DIY Jacks “R” Better Weather Shield

You may also like...

11 Responses

  1. Juan Morales says:

    Nice and multifunction, cheaper than the UQ protector of 2QZQ…

  2. Joe says:

    I bought the JRB mod kit to put on my DD poncho and looking forward to starting the project (no sewing skills at all here). My question is how much warmth does this add alone as a sort of UQ (and I realize this is wildly subjective so I suppose I am asking just personal opinion)? I am new to hammock camping in general and wanting to pair this with my GT UL hammock and potentially a JRB 1/4″ torso pad. With the DD poncho mod only what temp rating would you give it? With the 1/4″ torso pad only? and finally with the 2 combined?

    • Derek says:

      I’ve been using the Weather Shield over the past week to coax a 30-degree quilt down to the twenties. It works. The shield by itself could be used in hot climates that have high diurnal shifts to keep you from getting cold butt syndrome. I would say with overnight lows in the 60s it would be enough for many people.

      Your other questions will be too speculative for me to answer. You’re going to have to test and see if they meet your conditions.

      When I first started hammock camping all I had was pads and sleeping bags. This worked in some pretty cold country in temps as low as 15 degrees. You can stack pads to boost warmth for colder conditions, just like you would for sleeping on the ground. I would recommend getting a $7 blue foam pad from Walmart and cut it in half, using one half turned 90-degrees to wrap around your shoulders while using your other pads under your torso (giving you double thickness in your torso and rear area) and a half pad under your legs.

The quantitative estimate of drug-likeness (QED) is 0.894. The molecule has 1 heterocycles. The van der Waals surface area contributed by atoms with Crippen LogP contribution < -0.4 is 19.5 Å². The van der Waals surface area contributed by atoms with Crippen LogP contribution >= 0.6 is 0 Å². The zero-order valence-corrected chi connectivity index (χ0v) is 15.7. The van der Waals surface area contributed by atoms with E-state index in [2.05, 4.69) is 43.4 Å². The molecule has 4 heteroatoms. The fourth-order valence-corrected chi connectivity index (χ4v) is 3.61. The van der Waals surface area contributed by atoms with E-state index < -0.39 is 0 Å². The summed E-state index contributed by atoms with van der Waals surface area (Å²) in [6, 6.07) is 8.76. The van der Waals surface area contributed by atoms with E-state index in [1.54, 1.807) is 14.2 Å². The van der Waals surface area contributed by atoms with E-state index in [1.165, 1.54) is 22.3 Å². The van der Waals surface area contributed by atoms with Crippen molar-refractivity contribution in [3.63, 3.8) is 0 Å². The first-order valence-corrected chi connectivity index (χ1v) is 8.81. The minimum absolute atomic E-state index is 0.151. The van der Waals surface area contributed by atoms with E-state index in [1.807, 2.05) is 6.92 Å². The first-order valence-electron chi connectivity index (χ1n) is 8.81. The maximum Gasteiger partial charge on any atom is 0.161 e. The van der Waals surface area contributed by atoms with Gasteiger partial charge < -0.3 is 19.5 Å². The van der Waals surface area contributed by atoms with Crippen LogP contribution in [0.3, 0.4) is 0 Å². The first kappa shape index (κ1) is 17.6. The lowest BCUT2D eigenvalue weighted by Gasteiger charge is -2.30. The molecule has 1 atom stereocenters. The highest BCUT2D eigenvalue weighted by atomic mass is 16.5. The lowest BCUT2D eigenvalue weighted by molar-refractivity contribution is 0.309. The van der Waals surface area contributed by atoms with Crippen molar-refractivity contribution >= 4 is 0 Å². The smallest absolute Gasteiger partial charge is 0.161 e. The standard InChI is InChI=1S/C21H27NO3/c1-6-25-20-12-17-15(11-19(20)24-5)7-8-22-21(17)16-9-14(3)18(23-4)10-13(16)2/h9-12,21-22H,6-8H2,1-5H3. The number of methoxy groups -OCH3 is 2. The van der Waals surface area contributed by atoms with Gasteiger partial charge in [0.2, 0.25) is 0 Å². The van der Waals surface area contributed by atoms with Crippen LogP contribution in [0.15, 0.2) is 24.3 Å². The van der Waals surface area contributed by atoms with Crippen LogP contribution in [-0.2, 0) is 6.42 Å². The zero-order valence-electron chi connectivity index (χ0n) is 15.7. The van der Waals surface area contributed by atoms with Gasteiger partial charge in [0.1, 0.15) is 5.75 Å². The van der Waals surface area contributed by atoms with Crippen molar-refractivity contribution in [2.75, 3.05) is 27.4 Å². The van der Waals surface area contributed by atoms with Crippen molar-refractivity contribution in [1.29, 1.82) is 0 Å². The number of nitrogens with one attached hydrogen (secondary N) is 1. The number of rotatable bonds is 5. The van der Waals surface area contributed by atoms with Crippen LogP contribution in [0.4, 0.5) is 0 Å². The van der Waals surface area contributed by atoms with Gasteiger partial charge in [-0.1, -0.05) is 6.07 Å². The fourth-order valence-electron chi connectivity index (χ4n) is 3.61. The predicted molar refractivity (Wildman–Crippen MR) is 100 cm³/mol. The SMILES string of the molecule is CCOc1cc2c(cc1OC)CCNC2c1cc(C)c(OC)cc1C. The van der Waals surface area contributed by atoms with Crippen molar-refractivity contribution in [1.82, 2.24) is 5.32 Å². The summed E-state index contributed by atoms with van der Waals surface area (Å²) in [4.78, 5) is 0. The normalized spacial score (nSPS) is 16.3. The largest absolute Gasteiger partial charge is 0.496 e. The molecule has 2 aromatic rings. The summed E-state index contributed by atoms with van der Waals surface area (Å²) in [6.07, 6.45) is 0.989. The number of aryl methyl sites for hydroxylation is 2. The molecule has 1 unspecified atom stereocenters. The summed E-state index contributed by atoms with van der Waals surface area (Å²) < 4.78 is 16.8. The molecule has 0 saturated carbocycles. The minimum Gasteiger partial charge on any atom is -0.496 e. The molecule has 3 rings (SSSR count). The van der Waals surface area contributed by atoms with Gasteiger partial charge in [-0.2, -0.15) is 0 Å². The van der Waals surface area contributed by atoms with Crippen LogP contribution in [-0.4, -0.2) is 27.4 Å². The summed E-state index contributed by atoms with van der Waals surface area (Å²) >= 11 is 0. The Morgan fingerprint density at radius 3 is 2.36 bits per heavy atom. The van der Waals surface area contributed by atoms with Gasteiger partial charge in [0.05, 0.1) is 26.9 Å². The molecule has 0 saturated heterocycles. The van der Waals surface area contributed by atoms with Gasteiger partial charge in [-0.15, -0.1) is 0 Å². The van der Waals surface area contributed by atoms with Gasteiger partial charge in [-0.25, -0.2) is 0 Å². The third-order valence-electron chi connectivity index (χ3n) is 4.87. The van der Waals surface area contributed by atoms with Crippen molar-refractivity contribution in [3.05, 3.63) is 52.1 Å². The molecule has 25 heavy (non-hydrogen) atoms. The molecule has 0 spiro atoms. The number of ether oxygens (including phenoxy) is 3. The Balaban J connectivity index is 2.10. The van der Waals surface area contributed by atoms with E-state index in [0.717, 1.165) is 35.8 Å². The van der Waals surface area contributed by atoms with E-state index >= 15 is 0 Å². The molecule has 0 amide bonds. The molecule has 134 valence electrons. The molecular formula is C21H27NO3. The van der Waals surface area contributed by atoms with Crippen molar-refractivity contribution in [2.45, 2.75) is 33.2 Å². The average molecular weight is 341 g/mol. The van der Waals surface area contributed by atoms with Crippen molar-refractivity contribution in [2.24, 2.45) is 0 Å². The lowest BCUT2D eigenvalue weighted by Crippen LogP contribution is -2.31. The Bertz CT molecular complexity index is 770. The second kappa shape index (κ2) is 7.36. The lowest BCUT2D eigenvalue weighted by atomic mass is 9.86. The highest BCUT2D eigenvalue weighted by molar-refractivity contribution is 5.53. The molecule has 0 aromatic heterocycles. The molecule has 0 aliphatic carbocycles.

The Weather Shield really helps by cutting drafts and wind gusts, along with ground splashes and side-driven precipitation. By creating a pocket of dead air space between you and the hammock, the Weather Shield can add a few degrees (maybe as much as 10) of warmth.

      Always test in your backyard first to make sure your system is working well for you.

  3. Alex says:

    What is the purpose of the elastic straps on the side?

    • Derek says:

      They keep the sides tensioned so they seal better and aren’t floppy.

      • Alex says:

        Ah, got it now. You can see it in the bottom left part of the illustration where it’s connected to the guy line.

        One other question, in the PLUQ post comments you suggest that the method above is the best option for putting together the PLUQ if you want it to be multi-use as both a top and under quilt. I was curious, do you still fold it in half? If so, do you sew another grosgrain loop in the center of the short sides?

        Thanks,
        Alex

  4. Ric Komarek says:

    in the PLUQ post comments you suggest that the method above is the best option for putting together the PLUQ if you want it to be multi-use as both a top and under quilt. I was curious, do you still fold it in half? If so, do you sew another grosgrain loop in the center of the short sides?

  5. Dave says:

    In your write-up, you had your bacon saved by using the poncho as an overcover – presumably letting the water enter the hammock bed. How did you keep your underquilt dry then?

  1. September 25, 2013

    […] DIY Jacks “R” Better Weather Shield […]

Leave a Reply

%d bloggers like this: